December 11, 2014
Primer: Network Neutrality and Title II
Network neutrality is back in the public eye after the administration endorsed Title II reclassification to regulate the Internet as a utility. Network neutrality is the idea that Internet Service Providers should not slow down, speed up, or block data as it is routed from its content originator to end users. Title II reclassification would be the most regressive approach that the Federal Communications Commission’s (FCC) could take to legally mandate network neutrality. Reclassification’s costs to consumers, investment, and the rule of law far outweigh any purported benefit, especially since other options exist to ensure consumer welfare on the Internet.
Why Is Network Neutrality An Issue now?
The President’s endorsement of Title II reclassification just after the election culminated a year in technology policy that was dominated by network neutrality. The decision in Verizon v FCC, and the proposed rules by the FCC in May, sparked countless news articles and advocacy campaigns focused on the concern that Internet would be fundamentally changed. The Commission is likely to take further action on network neutrality in the beginning of 2015.
The FCC’s last attempt to formally implement network neutrality came through the 2010 Open Internet Order, which included three rules: a transparency rule that would require ISPs to disclose their network management practices; a no blocking rule that would ensure lawful content, applications, services, can be accessed on an ISP; and a no discrimination rule that would not allow fixed broadband providers to unreasonably discriminate. Yet, Congress never gave the FCC these explicit powers. Unsurprisingly, when the court decision came down in January of this year in the Verizon v FCC case, the FCC lost in much the same way that it did in an earlier court decision. As noted in both cases, accepting the agency’s legal rationale would “virtually free the Commission from its congressional tether.”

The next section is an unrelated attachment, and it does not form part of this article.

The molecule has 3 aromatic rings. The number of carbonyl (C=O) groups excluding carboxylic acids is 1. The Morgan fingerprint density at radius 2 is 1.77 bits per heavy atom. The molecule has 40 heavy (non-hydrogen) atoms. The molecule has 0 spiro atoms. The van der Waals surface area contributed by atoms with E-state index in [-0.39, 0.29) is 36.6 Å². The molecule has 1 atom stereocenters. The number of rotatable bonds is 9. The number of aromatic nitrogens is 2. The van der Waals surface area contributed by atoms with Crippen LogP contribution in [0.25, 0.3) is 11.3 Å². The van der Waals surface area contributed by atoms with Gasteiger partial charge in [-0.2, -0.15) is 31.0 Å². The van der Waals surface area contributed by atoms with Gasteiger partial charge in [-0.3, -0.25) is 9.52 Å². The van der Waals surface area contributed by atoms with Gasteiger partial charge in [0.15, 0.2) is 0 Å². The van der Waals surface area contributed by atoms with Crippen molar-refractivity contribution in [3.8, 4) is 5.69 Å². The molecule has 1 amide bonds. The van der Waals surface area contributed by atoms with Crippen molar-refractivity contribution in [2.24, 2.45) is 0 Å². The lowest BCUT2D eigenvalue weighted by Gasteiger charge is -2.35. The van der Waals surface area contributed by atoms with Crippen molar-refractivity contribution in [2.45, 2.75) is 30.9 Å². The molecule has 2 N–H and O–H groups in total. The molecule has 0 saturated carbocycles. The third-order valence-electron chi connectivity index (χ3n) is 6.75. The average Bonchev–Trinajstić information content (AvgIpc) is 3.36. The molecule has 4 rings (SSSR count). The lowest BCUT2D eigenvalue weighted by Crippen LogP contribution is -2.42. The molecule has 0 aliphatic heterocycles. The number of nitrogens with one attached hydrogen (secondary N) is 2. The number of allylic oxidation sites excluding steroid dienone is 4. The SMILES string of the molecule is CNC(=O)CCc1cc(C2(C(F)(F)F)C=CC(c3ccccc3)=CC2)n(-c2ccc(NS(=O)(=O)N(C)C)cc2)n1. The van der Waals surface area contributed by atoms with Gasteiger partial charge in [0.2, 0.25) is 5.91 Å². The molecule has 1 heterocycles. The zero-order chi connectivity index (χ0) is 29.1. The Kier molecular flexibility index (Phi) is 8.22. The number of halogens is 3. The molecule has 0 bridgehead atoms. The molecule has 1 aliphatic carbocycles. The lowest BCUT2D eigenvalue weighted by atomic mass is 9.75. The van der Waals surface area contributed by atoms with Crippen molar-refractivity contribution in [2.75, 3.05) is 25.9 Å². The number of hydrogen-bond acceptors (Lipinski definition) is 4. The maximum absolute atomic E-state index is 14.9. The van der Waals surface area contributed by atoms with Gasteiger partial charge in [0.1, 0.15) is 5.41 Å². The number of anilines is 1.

The decision by the DC Circuit hinged on an interpretation of the Communications Act that divides communication services into Title I and Title II for regulatory purposes. Title I follows precedent set in the 1970s to lightly regulate broadband and separate it from telephone services, which are governed as though they are common carriers under Title II. As the court stated in Verizon, “the Commission has chosen to classify broadband providers in a manner that exempts them from treatment as common carriers.” In this same decision, however, the DC Circuit gave the agency wide latitude to regulate the Internet through Section 706 of Telecommunications Act of 1996.
Armed with this power, the FCC proposed new rules in May, which included only minor changes from the 2010 Open Internet Order. The big distinction between the two is that the older standard said that ISPs “shall not unreasonably discriminate in transmitting lawful network traffic over a consumer’s broadband Internet access service,” while the newer version requires that ISPs “shall not engage in commercially unreasonable practices.” It was an important legal distinction that would likely survive court scrutiny. In the aftermath, confusion of the law and FCC authority has lead to a misguided movement pressing for reclassification. Upending decades of precedent by taking broadband providers from their current Title I classification and applying Title II regulation is the worst way to ensure consumer welfare.
Title II Reclassification Will Not Solve The Problem
Many, including the White House, have touted Title II reclassification as a way to ensure that there is no discrimination of any kind. Yet nothing in the letter of the law actually limits this practice. In reality, networks must manage data as it passes over their network in order to check for spam and perform other quality of service operations. For example, AT&T’s U-Verse, Verizon’s FiOS, and Google’s Fiber offerings rely on an Internet-based infrastructure that prioritizes TV programming from regular broadband traffic. Exceptions have also been given to wireless services because of the significant engineering requirements to ensure fast speeds over cellular service.
Moving to a Title II world would be a laborious legal task for the FCC that would ultimately consume years in court and throw the Internet industry into confusion. Additionally, Title II is stuffed with price regulations and mandates designed to regulate telephones. All of these rules would have to be worked out through the normal agency procedures and the courts.
What would this end world look like for web sites? As the law currently stands, edge providers like Google, Netflix, and others would be required to make direct payments to ISPs. It is difficult to see how consumers and the vibrant content ecosystem on the Internet would win in this world. For the ISPs, the mandates would be as costly as they were for telephone companies. Economists have estimated that Title II reclassification would come at the expense of up to $45.4 billion of new investment over the next five years.